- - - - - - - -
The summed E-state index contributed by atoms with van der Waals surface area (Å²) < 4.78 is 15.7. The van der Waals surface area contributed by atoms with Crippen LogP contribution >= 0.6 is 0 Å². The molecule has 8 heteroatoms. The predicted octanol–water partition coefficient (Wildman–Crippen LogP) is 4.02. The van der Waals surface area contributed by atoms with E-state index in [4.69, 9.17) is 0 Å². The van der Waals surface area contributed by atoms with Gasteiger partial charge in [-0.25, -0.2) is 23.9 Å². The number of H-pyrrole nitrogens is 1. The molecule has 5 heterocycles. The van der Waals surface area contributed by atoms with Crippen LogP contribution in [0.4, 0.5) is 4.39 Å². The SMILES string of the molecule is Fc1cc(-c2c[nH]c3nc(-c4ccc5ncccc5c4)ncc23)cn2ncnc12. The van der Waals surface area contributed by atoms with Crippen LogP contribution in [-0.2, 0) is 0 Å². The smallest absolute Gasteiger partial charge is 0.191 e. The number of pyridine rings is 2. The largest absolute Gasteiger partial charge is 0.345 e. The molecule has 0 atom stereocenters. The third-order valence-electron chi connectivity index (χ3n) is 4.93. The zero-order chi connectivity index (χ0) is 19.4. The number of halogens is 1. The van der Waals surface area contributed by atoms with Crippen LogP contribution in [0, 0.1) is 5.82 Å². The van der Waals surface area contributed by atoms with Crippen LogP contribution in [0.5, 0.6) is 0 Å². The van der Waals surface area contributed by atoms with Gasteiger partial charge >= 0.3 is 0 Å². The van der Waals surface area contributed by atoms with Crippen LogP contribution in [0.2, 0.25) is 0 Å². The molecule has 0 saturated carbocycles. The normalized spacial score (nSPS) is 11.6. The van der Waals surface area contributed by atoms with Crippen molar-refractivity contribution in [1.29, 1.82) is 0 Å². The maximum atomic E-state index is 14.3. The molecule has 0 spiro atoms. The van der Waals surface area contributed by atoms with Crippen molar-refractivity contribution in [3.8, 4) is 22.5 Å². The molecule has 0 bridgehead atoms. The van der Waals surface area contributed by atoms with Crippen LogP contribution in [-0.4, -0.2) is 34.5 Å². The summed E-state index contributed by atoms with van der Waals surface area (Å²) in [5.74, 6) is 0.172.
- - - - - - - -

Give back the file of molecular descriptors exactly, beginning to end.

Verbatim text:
The summed E-state index contributed by atoms with van der Waals surface area (Å²) < 4.78 is 15.7. The van der Waals surface area contributed by atoms with Crippen LogP contribution >= 0.6 is 0 Å². The molecule has 8 heteroatoms. The predicted octanol–water partition coefficient (Wildman–Crippen LogP) is 4.02. The van der Waals surface area contributed by atoms with E-state index in [4.69, 9.17) is 0 Å². The van der Waals surface area contributed by atoms with Gasteiger partial charge in [-0.25, -0.2) is 23.9 Å². The number of H-pyrrole nitrogens is 1. The molecule has 5 heterocycles. The van der Waals surface area contributed by atoms with Crippen LogP contribution in [0.4, 0.5) is 4.39 Å². The SMILES string of the molecule is Fc1cc(-c2c[nH]c3nc(-c4ccc5ncccc5c4)ncc23)cn2ncnc12. The van der Waals surface area contributed by atoms with Crippen LogP contribution in [-0.2, 0) is 0 Å². The smallest absolute Gasteiger partial charge is 0.191 e. The number of pyridine rings is 2. The largest absolute Gasteiger partial charge is 0.345 e. The molecule has 0 atom stereocenters. The third-order valence-electron chi connectivity index (χ3n) is 4.93. The zero-order chi connectivity index (χ0) is 19.4. The number of halogens is 1. The van der Waals surface area contributed by atoms with Crippen LogP contribution in [0, 0.1) is 5.82 Å². The van der Waals surface area contributed by atoms with Crippen LogP contribution in [0.5, 0.6) is 0 Å². The van der Waals surface area contributed by atoms with Gasteiger partial charge >= 0.3 is 0 Å². The van der Waals surface area contributed by atoms with Crippen LogP contribution in [0.2, 0.25) is 0 Å². The molecule has 0 saturated carbocycles. The normalized spacial score (nSPS) is 11.6. The van der Waals surface area contributed by atoms with Crippen molar-refractivity contribution in [1.29, 1.82) is 0 Å². The maximum atomic E-state index is 14.3. The molecule has 0 spiro atoms. The van der Waals surface area contributed by atoms with Crippen molar-refractivity contribution in [3.8, 4) is 22.5 Å². The molecule has 0 bridgehead atoms. The van der Waals surface area contributed by atoms with Crippen LogP contribution in [-0.4, -0.2) is 34.5 Å². The summed E-state index contributed by atoms with van der Waals surface area (Å²) in [5.74, 6) is 0.172.